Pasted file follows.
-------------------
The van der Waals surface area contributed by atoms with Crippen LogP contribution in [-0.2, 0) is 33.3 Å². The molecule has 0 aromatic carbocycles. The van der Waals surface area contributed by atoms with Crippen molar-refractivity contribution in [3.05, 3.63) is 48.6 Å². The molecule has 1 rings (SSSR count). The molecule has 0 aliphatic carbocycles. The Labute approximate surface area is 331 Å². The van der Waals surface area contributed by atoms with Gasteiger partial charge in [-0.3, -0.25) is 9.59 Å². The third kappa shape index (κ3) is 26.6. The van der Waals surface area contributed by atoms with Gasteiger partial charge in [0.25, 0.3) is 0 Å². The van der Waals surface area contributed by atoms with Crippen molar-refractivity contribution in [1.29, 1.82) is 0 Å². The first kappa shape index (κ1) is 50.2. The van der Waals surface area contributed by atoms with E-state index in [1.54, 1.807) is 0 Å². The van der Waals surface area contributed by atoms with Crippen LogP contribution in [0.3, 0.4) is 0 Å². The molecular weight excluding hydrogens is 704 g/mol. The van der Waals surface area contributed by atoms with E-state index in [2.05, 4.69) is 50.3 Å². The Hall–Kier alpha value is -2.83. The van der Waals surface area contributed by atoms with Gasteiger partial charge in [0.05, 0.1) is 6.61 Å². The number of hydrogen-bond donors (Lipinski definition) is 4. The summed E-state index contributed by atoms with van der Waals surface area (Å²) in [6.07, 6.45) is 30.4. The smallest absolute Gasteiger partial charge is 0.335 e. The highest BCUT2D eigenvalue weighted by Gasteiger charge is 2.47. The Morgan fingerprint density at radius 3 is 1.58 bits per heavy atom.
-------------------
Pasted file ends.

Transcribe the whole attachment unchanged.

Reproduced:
The van der Waals surface area contributed by atoms with Crippen LogP contribution in [-0.2, 0) is 33.3 Å². The molecule has 0 aromatic carbocycles. The van der Waals surface area contributed by atoms with Crippen molar-refractivity contribution in [3.05, 3.63) is 48.6 Å². The molecule has 1 rings (SSSR count). The molecule has 0 aliphatic carbocycles. The Labute approximate surface area is 331 Å². The van der Waals surface area contributed by atoms with Gasteiger partial charge in [-0.3, -0.25) is 9.59 Å². The third kappa shape index (κ3) is 26.6. The van der Waals surface area contributed by atoms with Gasteiger partial charge in [0.25, 0.3) is 0 Å². The van der Waals surface area contributed by atoms with Crippen molar-refractivity contribution in [1.29, 1.82) is 0 Å². The first kappa shape index (κ1) is 50.2. The van der Waals surface area contributed by atoms with E-state index in [1.54, 1.807) is 0 Å². The van der Waals surface area contributed by atoms with Crippen LogP contribution in [0.3, 0.4) is 0 Å². The molecular weight excluding hydrogens is 704 g/mol. The van der Waals surface area contributed by atoms with E-state index in [2.05, 4.69) is 50.3 Å². The Hall–Kier alpha value is -2.83. The van der Waals surface area contributed by atoms with Gasteiger partial charge in [0.05, 0.1) is 6.61 Å². The number of hydrogen-bond donors (Lipinski definition) is 4. The summed E-state index contributed by atoms with van der Waals surface area (Å²) in [6.07, 6.45) is 30.4. The smallest absolute Gasteiger partial charge is 0.335 e. The highest BCUT2D eigenvalue weighted by Gasteiger charge is 2.47. The Morgan fingerprint density at radius 3 is 1.58 bits per heavy atom.